By Robert Krol
Each year, state and local governments decide on which transportation infrastructure projects to build. Often, priority goes to projects directed at reducing highway congestion or air pollution.
The economic backbone of the decision process is supposed to be an objective cost-benefit analysis. However, calculating the costs and benefits of any major project is technically difficult.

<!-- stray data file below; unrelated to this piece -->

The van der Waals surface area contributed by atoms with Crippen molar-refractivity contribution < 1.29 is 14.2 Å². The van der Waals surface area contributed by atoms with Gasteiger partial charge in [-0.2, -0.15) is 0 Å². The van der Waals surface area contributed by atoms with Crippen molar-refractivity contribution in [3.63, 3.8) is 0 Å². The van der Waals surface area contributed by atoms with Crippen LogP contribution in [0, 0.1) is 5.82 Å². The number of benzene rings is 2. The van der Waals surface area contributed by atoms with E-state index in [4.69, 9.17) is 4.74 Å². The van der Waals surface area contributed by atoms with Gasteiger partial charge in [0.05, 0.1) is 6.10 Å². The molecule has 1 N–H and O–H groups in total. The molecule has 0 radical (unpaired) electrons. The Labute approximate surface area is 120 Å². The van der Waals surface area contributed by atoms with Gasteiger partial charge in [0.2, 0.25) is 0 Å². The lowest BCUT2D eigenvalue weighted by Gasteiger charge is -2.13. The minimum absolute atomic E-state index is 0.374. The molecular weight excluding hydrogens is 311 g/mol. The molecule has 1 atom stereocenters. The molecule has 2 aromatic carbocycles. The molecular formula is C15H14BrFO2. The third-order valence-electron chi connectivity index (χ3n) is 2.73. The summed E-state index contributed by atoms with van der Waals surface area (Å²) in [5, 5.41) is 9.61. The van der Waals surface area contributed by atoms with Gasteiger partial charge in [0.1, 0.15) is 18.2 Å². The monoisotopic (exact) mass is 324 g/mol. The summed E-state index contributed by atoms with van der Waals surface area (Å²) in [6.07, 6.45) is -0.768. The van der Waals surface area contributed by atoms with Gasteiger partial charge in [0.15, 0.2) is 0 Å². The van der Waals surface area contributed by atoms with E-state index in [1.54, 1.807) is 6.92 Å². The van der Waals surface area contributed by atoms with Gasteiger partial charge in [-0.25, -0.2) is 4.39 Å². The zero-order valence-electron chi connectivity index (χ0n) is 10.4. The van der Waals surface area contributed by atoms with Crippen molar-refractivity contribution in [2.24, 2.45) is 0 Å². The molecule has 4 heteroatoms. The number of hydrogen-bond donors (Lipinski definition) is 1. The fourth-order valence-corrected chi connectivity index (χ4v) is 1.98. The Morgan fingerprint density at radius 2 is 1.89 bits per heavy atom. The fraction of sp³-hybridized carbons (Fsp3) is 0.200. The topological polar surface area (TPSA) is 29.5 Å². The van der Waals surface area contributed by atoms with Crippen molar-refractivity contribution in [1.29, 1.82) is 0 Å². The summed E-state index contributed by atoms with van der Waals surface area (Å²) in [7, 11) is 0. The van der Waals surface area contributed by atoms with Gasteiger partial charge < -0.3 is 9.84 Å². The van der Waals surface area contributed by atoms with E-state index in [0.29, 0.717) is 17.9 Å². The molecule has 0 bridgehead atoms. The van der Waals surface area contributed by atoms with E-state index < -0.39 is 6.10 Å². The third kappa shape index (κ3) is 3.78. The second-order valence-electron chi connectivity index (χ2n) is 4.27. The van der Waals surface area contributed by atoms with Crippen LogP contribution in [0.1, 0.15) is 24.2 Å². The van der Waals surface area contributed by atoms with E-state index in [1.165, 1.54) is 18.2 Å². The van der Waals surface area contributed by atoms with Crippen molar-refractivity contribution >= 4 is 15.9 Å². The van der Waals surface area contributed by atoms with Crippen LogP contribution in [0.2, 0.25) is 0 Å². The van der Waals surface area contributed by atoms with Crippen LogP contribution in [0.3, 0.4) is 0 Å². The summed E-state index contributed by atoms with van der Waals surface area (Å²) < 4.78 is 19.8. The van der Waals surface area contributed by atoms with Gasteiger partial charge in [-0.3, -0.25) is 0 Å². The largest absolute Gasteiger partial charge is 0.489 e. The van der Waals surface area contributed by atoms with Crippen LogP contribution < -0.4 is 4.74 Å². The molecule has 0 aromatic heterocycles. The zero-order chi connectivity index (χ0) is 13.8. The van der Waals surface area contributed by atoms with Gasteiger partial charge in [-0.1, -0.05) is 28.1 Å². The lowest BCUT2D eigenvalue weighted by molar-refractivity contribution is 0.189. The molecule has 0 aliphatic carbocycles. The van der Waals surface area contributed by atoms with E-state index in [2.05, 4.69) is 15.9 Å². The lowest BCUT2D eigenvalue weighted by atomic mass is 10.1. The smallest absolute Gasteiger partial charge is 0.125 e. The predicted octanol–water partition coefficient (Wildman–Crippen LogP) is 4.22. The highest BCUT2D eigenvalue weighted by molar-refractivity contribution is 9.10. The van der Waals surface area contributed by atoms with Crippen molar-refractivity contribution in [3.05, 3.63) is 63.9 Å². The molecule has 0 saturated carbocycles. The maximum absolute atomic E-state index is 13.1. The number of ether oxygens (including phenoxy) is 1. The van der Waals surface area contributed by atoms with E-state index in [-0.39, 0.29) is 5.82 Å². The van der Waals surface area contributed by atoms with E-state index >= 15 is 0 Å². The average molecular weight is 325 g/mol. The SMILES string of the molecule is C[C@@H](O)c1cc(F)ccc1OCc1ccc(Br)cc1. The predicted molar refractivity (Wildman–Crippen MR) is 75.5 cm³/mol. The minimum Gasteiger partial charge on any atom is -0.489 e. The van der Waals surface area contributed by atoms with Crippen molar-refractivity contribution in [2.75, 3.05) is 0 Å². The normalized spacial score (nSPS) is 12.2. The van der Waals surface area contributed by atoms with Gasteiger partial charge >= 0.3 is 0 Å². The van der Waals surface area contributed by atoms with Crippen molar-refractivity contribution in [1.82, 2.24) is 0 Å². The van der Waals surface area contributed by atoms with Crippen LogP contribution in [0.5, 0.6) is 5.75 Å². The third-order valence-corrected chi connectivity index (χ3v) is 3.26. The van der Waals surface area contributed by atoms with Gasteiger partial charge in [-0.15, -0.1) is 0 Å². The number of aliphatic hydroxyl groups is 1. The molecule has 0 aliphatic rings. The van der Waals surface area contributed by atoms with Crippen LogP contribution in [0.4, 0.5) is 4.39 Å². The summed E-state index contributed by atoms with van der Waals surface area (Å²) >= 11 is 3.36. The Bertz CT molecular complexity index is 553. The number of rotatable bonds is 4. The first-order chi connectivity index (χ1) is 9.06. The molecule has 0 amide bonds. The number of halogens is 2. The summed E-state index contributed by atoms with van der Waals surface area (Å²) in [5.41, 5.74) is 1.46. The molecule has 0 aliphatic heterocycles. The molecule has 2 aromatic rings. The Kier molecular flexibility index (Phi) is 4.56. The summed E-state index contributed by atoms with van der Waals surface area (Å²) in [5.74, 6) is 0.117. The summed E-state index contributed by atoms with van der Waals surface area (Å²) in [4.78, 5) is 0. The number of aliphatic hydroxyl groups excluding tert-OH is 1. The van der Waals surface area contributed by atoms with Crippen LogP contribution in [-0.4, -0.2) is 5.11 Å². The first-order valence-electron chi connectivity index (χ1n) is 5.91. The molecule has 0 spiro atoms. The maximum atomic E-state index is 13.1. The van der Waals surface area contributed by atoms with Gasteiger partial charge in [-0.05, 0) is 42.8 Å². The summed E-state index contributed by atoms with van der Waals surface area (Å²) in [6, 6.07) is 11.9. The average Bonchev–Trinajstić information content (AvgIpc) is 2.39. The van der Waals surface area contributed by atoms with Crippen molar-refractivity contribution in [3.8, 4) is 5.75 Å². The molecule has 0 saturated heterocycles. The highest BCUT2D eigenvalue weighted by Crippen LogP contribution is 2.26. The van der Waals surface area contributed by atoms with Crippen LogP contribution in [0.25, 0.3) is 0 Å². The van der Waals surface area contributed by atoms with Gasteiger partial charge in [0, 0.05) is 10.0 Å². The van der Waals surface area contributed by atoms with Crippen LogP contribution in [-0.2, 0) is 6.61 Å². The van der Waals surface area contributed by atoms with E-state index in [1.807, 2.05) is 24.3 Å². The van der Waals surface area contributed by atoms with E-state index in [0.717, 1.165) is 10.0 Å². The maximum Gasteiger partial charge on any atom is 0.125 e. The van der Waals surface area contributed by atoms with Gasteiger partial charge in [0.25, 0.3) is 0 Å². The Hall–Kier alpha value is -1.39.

Cost estimates require a determination of labor and material quantities and prices.
Benefit estimates require forecasting economic growth, demographic trends, and travel patterns in the region.
Clouding the analysis is the fact that this decision process takes place in a political environment. Politicians love the publicity they get at the opening of a high-occupancy vehicle lane or the expansion of a mass…